Updated: June 11, 2020 4:59 AM EDT | Originally published: June 10, 2020 11:34 AM EDT

Tens of thousands of anti-racism protesters took to the streets in cities across Germany this weekend, in what may be the largest demonstrator turnout outside of the United States.

In Berlin, organizers expected 1,500 people to show up. Instead, an estimated 15,000 protested in Alexanderplatz, Berlin’s city center, with signs that read “Germany is not innocent” and “Black Lives Matter,” German media outlet DW reported. Demonstrators held a moment of silence that lasted eight minutes and 46 seconds, the amount of time the former Minneapolis police officer Derek Chauvin kneeled on George Floyd’s neck.

But the protests extended far beyond Berlin, with rallies organized in nine other cities across the country. Munich saw a crowd of at least 20,000 people and 14,000 people rallied in Hamburg. Even German football teams—including Werder Bremen, Wolfsburg, Borussia Dortmund and Hertha Berlin—kneeled in solidarity with the Black Lives Matter Protests.

But protesters in Germany are not simply expressing outrage at police violence and racial discrimination happening in the United States, they’re calling it out in their own backyard. Here’s what to know:

How big a problem is racism and police brutality in Germany?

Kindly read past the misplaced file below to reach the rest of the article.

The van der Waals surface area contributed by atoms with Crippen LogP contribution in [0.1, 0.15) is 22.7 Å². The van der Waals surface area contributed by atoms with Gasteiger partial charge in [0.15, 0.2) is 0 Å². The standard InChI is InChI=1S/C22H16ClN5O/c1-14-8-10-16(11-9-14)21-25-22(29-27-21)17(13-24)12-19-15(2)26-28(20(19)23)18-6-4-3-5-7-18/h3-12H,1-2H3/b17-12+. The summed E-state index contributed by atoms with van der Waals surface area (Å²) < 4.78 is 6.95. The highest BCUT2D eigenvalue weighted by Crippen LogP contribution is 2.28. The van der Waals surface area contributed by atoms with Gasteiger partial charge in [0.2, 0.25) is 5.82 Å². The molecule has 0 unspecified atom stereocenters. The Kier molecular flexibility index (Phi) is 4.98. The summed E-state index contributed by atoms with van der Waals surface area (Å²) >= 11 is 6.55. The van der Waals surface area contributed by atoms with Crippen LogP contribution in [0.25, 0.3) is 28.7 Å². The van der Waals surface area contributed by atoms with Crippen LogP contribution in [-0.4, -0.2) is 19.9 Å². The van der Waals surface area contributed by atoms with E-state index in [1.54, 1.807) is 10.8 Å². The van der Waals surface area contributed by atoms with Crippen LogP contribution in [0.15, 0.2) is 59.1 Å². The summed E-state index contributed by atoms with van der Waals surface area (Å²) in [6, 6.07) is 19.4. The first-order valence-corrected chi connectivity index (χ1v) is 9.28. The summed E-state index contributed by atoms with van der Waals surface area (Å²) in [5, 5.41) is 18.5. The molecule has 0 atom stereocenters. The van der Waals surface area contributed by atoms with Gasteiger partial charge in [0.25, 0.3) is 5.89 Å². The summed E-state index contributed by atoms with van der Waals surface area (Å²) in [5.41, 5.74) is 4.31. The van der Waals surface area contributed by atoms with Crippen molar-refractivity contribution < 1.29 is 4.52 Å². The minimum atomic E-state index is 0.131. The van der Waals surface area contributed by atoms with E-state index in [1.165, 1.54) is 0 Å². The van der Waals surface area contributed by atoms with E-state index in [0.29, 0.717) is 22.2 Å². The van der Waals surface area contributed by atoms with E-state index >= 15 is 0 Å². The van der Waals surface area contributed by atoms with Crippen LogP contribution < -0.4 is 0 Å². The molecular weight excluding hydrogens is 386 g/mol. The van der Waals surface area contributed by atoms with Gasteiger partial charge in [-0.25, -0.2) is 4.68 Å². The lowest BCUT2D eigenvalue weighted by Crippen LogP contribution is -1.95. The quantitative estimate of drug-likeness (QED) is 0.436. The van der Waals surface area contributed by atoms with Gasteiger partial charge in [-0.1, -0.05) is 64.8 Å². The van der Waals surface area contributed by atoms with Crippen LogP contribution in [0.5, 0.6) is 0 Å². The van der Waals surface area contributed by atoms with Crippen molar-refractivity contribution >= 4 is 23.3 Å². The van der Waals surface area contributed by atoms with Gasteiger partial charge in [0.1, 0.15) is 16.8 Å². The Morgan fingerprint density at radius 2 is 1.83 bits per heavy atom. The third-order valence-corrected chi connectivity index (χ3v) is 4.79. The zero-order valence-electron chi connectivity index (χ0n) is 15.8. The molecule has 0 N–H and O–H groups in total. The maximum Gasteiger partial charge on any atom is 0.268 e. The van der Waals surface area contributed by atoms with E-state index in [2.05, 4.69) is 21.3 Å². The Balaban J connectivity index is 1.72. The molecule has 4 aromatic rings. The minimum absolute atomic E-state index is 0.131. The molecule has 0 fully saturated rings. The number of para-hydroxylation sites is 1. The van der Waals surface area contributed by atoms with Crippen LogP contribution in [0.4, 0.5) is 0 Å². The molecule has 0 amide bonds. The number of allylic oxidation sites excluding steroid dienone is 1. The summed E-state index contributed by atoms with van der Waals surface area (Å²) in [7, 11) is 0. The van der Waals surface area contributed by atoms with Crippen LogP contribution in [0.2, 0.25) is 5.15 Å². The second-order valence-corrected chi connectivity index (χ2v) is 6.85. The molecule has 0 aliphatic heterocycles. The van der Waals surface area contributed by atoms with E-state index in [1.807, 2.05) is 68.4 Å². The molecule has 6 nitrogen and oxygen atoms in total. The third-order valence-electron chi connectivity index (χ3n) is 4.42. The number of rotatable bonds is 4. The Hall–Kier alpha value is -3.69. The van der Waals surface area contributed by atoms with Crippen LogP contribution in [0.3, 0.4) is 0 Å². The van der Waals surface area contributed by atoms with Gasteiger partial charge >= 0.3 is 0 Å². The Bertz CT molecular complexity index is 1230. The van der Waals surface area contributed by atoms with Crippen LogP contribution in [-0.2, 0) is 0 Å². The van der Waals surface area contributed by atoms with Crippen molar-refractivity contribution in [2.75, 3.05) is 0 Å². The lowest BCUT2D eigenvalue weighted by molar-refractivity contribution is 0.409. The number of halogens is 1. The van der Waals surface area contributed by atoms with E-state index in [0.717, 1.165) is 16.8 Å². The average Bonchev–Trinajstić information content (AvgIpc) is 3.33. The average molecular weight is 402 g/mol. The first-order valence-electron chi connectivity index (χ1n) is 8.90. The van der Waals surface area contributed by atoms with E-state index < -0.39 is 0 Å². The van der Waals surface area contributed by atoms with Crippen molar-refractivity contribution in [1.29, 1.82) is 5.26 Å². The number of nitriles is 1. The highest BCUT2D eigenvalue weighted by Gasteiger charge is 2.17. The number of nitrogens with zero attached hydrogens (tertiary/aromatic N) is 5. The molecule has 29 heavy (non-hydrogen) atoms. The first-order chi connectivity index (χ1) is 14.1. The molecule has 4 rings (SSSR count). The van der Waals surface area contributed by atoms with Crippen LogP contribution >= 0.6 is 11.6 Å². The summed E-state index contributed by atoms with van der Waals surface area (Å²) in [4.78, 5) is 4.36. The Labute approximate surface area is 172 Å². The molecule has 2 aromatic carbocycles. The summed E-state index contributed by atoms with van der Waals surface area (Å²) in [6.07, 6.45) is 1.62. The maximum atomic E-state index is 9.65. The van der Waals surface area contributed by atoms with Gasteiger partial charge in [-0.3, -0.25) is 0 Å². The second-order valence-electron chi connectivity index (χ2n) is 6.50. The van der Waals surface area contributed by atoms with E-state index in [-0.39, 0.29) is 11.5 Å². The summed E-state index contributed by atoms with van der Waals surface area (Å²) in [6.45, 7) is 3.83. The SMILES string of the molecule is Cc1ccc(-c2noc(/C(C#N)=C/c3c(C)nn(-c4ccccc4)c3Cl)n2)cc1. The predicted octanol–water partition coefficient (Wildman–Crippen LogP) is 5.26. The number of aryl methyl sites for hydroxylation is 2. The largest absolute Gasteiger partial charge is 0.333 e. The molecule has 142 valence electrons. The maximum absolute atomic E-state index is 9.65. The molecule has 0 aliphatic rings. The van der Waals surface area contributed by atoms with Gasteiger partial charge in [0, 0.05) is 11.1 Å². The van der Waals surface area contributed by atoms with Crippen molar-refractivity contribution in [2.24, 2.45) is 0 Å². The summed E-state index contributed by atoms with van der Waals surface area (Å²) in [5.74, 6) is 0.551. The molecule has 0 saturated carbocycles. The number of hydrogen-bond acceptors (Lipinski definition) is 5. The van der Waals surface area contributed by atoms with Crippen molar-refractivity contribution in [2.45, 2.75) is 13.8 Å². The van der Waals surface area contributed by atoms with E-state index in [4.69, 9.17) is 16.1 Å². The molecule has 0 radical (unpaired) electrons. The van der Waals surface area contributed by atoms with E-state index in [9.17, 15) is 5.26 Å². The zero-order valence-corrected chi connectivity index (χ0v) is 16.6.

A United Nations (UN) group that visited Germany in 2017 concluded that there are systemic problems with racism and an “incomplete understanding of history” throughout the country. They found that institutional racism is entrenched within police institutions. “The repeated denial that racial profiling exists in Germany by police authorities and the lack of an independent complaint mechanism at [the] federal and state level fosters impunity,” Ricardo Sunga, the head of the UN group, said in a statement.

Institutional racism among police officers has been noted especially in the eastern state of Saxony, where in 2016, a video surfaced of officers from the region violently dragging a refugee out of a bus. Police racism in the region prompted Martin Dulig, Saxony leader of the Social Democratic Party(SPD)at the time to ask “if sympathies for Pegida[an anti-Islam movement] and the AfD [the far-right Alternative for Germany party] are more widespread in the police than among normal citizens.”